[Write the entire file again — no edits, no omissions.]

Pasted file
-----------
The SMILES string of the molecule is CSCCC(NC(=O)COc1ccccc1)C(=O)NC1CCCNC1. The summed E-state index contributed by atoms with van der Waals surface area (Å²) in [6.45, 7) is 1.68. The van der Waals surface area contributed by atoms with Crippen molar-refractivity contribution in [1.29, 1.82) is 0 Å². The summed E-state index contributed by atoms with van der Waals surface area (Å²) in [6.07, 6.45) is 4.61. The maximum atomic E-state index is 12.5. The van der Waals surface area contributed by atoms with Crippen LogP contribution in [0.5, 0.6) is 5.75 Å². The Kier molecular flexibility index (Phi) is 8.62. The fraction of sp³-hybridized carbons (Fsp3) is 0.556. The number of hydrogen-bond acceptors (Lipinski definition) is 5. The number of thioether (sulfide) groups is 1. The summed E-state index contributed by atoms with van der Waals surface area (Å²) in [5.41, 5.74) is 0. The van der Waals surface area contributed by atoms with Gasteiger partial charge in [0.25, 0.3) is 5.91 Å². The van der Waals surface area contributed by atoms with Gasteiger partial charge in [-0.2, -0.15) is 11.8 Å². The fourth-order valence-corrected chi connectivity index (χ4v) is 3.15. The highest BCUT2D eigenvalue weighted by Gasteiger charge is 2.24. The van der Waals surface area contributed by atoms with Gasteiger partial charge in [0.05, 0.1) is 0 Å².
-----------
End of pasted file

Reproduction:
The SMILES string of the molecule is CSCCC(NC(=O)COc1ccccc1)C(=O)NC1CCCNC1. The summed E-state index contributed by atoms with van der Waals surface area (Å²) in [6.45, 7) is 1.68. The van der Waals surface area contributed by atoms with Crippen molar-refractivity contribution in [1.29, 1.82) is 0 Å². The summed E-state index contributed by atoms with van der Waals surface area (Å²) in [6.07, 6.45) is 4.61. The maximum atomic E-state index is 12.5. The van der Waals surface area contributed by atoms with Crippen LogP contribution in [0.5, 0.6) is 5.75 Å². The Kier molecular flexibility index (Phi) is 8.62. The fraction of sp³-hybridized carbons (Fsp3) is 0.556. The number of hydrogen-bond acceptors (Lipinski definition) is 5. The number of thioether (sulfide) groups is 1. The summed E-state index contributed by atoms with van der Waals surface area (Å²) in [5.41, 5.74) is 0. The van der Waals surface area contributed by atoms with Gasteiger partial charge in [0.25, 0.3) is 5.91 Å². The van der Waals surface area contributed by atoms with Gasteiger partial charge in [-0.2, -0.15) is 11.8 Å². The fourth-order valence-corrected chi connectivity index (χ4v) is 3.15. The highest BCUT2D eigenvalue weighted by Gasteiger charge is 2.24. The van der Waals surface area contributed by atoms with Gasteiger partial charge in [0.05, 0.1) is 0 Å².